With a funny name like Whoodle, you can’t really expect anything else besides a cute, playful dog! Whoodles have been all the rage for the past 30 years for various good reasons. They’re affectionate, clever, and very active!
However, how did this designer breed come to be? Plus, how would you care for him, or what would you feed him if you wanted to get one yourself?
In today’s post, we’ll answer all these questions as well as provide you with some essential caring tips! So, without further delay, let’s start!
The Whoodle’s Origin
As with most designer breeds, the Whoodle is a relatively new breed on the market with little to no history.
All we know is that the Whoodle showed up around the late 1980s when people wanted to combine the intelligence of the Poodle with the soft fur of a Soft-coated Wheaten Terrier.
Because of that, we ended up with a dog that can be called Whoodle, the Sweatendoodle, the Sweatenpoo, Wheatendoodle, and the Wheatenpoo!
Although the Whoodle has been around for a couple of decades, it remains a less well-known Poodle mix than the Goldendoodle or Labradoodle.
As a result, our main way of learning more about it is to take a look at its parents.
Despite what many people believe, the Poodle didn’t originate in France. While the French nobles bred the dog and made it more popular than ever, the breed actually started hundreds of years ago in Germany.
Hunters used Poodles as water retrievers to help them catch aquatic birds to recover shot arrows that missed their target. They have an even temperament, a playful attitude, and a willingness to please their owners.
Their energy made them lovable companions, and their intelligence always put them on top compared to other dogs. In fact, If you look up the smartest dog breeds, you’ll always find the Poodle among the top five, if not the top three.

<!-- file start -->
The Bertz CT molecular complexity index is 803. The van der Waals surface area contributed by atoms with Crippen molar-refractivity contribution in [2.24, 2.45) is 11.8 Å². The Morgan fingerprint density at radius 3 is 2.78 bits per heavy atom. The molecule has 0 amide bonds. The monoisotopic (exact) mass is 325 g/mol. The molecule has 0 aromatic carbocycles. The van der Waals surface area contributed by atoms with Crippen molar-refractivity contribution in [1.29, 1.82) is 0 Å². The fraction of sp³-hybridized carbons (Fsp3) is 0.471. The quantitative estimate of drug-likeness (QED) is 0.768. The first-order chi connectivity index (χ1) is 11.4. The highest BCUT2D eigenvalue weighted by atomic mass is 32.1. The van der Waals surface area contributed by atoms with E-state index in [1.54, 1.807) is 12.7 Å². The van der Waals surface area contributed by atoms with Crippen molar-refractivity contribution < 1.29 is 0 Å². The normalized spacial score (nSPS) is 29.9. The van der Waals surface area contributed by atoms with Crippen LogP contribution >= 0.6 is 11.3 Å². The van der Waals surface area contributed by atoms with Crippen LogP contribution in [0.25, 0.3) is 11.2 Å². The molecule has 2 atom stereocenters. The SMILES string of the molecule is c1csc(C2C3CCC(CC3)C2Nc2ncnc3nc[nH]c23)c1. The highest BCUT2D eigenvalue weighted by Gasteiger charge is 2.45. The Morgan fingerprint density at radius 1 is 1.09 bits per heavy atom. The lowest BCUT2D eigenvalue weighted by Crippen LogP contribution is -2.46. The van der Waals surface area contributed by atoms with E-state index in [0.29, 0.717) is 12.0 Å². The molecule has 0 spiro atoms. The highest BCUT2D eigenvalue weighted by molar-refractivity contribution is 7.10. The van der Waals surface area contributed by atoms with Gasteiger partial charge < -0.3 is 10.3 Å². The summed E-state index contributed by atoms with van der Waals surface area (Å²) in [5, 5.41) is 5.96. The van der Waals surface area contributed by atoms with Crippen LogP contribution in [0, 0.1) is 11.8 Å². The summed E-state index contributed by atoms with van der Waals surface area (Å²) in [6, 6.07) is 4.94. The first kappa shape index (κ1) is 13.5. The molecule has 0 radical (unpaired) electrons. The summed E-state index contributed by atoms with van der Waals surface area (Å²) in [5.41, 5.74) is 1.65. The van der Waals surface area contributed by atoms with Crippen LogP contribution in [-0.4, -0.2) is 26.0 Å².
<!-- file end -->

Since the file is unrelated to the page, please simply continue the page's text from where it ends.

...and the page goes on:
The Soft-coated Wheaten Terrier
On the other end of the pond, the Soft-coated Wheaten Terrier evolved from terriers to help farmers in Ireland.
Though it’s not as old as the Poodle, the Soft-coated Wheaten Terrier existed almost 200 hundred years ago as the poor man’s hunting dog. Back then, only freemen and landowners were allowed to own hunting dogs like Greyhounds or Land Spaniels.
So, the Soft-coated Wheaten Terrier was the only option to help the poor Irish farmers guard and herd sheep. The farmers also used him to help with mundane kitchen tasks, and he was excellent at alerting the owners of any alien presence on the grounds.
As time passed, the Soft-coated Wheaten Terrier evolved to form a strong companionship bond with humans and a strong desire to please his owners.
The Whoodle’s Appearance and Possible Cost
Though most available Whoodles are generally small, it’s not uncommon to find a few large ones. This is a direct result of the breed’s Poodle lineage. You see, there are around three sizes for a Poodle: miniature, toy, and standard.
As a result, the Whoodle’s weight and height can vary greatly depending on what type was crossbred with the Wheaten Terrier.